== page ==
A total of 42% (10/24) primarily provided mobile services related to medication management such as mobile medication lists, pill reminders and identifiers, or prescription refills. The core theme among these apps’ promotional messages was the positive value placed on the ability to share collected data with the developer, across devices, with caregivers, or with trusted health professionals. One developer, Talking Medicines, encouraged users to share as much health information as possible: “The more information you provide for your profile, medicines and health conditions, the more MedSmart can help you take control of your medicines and your health.”
A total of 58% (14/24) primarily provided drug or medical information on a mobile platform, including clinician drug guides, symptom checkers, and prescribing support. The core theme among apps providing medicines-related information was that they were “evidence-based.” Developers promoted their apps as “trusted,” “objective,” “unbiased,” and “impartial” sources of drug information. A number of developers, including Lexicomp, UpToDate LLC, and Drugs.com, specifically emphasized their independence from pharmaceutical companies.
The Nature of User Data Collection and Sharing
Developers described collecting information that users actively provided through registering, or using the app (including name, email address, clinical specialty, medication lists, or symptoms). Developers also collected user information automatically using third-party analytics services (e.g., Google Analytics), cookies, and “various tracking methods” (including date and time of use, IP address, location, or unique mobile device ID). Developers distinguished among personally identifying information, which could be used to identify and/or contact a specific user (e.g., name); “pseudonymous” information, which could be used to uniquely identify a user, but not by name (e.g., advertising identifiers); and anonymous user information reported in aggregate.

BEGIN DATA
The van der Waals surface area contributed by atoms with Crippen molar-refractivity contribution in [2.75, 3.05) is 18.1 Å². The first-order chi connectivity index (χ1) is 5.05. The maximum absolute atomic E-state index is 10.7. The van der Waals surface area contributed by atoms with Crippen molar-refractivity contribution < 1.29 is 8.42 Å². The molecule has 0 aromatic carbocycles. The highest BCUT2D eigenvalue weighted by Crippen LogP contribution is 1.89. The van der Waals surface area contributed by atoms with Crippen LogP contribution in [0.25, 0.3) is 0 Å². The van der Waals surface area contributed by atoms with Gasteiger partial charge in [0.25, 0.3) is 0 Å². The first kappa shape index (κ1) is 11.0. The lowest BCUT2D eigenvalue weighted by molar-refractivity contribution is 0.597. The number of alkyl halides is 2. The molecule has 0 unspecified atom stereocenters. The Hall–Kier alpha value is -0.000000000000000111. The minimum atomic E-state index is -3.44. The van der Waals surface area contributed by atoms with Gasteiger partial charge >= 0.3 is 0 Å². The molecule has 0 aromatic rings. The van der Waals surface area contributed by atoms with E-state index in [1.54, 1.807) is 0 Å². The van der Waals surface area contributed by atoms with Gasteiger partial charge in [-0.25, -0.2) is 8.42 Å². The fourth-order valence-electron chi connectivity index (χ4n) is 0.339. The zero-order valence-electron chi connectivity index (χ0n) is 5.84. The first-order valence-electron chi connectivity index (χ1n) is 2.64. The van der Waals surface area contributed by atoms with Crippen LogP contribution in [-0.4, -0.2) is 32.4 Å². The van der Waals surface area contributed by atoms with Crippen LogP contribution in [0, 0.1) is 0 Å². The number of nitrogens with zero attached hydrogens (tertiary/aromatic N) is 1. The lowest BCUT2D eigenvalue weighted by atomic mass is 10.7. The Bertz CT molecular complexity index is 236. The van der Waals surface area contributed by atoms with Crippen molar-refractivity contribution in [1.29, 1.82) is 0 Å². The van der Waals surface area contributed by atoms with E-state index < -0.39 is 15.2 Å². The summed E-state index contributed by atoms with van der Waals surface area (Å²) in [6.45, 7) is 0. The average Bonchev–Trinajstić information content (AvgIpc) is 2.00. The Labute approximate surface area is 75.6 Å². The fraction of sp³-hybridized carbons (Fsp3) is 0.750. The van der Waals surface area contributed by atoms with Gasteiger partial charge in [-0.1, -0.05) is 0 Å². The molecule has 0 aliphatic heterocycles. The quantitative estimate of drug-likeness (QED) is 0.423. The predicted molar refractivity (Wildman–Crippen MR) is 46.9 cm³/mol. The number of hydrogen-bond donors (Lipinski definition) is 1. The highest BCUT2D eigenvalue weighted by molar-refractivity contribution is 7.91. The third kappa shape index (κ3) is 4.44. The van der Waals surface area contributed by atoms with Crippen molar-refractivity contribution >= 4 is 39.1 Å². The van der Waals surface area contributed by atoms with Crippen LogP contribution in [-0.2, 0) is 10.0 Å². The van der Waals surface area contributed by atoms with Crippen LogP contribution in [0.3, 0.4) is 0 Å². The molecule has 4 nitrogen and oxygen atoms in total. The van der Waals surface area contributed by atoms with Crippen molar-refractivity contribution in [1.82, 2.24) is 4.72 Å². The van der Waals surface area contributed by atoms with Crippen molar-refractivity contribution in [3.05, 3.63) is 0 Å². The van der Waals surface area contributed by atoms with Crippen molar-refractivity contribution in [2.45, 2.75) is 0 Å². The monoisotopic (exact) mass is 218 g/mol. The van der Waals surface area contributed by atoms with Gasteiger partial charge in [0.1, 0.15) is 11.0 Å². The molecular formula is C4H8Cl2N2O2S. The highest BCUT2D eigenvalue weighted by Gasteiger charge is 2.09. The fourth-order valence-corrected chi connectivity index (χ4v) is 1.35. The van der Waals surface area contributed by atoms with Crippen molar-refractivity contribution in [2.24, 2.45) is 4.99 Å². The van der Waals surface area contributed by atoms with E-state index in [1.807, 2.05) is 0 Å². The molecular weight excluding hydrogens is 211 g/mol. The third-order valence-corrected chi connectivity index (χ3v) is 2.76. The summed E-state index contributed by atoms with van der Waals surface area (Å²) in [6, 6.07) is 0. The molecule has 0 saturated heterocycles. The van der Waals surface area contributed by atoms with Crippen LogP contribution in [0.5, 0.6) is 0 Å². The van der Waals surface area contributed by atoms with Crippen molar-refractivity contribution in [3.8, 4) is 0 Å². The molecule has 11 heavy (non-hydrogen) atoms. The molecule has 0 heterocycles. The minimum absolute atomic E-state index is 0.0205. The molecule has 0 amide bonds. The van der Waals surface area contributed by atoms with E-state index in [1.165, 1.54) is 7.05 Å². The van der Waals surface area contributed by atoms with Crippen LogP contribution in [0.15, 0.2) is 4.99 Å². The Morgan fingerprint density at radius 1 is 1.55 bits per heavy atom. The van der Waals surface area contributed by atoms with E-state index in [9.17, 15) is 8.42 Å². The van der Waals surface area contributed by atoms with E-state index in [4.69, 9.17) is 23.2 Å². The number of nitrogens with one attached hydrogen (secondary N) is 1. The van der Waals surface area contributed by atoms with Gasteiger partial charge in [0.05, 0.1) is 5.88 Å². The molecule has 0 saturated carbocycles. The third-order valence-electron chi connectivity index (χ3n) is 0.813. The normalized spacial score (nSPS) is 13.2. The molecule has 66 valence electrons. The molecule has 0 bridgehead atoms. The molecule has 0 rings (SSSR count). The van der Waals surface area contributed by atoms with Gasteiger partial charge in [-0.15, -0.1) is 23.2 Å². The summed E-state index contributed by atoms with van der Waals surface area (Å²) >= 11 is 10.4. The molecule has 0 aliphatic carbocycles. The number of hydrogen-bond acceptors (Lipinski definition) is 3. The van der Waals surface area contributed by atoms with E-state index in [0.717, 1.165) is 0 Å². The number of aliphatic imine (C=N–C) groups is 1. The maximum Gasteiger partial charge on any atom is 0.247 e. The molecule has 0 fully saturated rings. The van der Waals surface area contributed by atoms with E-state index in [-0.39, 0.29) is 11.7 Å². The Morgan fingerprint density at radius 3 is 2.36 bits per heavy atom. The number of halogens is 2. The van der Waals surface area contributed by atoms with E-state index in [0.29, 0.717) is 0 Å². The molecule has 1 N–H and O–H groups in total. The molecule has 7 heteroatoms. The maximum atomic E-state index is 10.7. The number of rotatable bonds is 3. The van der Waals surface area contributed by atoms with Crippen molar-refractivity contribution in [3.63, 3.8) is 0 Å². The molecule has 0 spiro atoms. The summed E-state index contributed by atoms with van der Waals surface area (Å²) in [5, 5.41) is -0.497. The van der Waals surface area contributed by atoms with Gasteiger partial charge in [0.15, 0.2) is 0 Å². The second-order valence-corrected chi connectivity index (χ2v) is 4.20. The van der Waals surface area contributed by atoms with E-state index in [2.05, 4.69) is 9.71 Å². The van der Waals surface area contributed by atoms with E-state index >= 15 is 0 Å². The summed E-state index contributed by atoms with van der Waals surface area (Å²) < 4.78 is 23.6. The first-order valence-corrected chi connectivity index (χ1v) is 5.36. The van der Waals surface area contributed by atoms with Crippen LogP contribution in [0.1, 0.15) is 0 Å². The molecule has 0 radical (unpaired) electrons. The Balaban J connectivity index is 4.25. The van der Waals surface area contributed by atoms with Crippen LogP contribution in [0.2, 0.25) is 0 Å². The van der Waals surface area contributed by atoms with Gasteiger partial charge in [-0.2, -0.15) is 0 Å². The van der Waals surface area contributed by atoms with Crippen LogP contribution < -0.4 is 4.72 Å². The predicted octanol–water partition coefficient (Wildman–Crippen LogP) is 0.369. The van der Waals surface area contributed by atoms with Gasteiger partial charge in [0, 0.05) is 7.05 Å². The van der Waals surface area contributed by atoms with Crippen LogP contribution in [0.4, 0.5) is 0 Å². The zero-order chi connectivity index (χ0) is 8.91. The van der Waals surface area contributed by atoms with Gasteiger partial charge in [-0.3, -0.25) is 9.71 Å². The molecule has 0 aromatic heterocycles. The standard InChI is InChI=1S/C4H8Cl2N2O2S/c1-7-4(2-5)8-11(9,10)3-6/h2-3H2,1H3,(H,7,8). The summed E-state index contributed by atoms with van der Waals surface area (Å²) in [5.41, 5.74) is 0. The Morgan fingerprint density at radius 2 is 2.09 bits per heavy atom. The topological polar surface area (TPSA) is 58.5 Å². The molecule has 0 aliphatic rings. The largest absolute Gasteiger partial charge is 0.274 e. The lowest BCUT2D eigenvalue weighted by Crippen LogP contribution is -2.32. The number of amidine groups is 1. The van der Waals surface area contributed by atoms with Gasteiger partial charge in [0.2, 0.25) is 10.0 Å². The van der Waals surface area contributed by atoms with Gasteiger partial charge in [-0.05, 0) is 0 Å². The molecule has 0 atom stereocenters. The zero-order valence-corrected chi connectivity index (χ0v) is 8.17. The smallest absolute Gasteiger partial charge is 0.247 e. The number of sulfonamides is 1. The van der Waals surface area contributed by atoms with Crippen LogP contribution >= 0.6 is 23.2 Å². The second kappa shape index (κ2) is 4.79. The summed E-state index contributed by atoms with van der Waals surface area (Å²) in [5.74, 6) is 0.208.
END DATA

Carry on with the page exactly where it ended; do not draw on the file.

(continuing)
Commonly, developers (58%, 14/24) collected user data for the purpose of “analytics” in order to understand how the app was being used and to optimize and tailor content. Thirty-three percent (8/24) of developers explicitly stated that users’ identifying information would not be sold to third parties. However, analysis of developer websites, privacy policies, and investor and advertiser prospectuses identified a range of promotional strategies involving users’ data (Table 2). The majority of developers (71%, 17/24) reported employing at least one promotional strategy, designed for commercial purposes, which we categorized as follows: marketing the developer’s own products and services; advertising revenue; sponsorship revenue; commercializing customer “insights”; licensing the app; and exclusive “supply agreements” (Table 3).
“For Our Own Marketing Purposes”
A total of 38% (9/24) of the apps’ privacy policies described collecting user data for the purposes of marketing the developer’s own products and services (Table 3). Privacy policies outlined users’ ability to “opt-out” (in the form of an unsubscribe notice) or stated that this type of marketing would only occur with the user’s consent (though this process was not always specified).
Revenue from Tailored Advertising
Developers reported 29% (7/24) of apps hosted advertisements and that this often allowed them to provide the app at no cost to users; only 25% (6/24) were labeled with “contains ads” in the Google Play store.22 In some cases, developers embedded an ad library into their application’s code and had no control over which ads appeared in their app (e.g., banner ads) or whether and how third parties tracked users and their data. Three of the sampled apps (Drugs.com Medication Guide, Epocrates Plus, Medscape) actively solicited advertisers such as pharmaceutical and other health-related companies and embedded these ads into their app and/or website content (e.g., native ads). In advertising prospectuses, developers emphasized the reach of their apps to the “global English-speaking community” (Drugs.com) and their accessibility to clinicians “in the moments of care” (Epocrates, Inc.).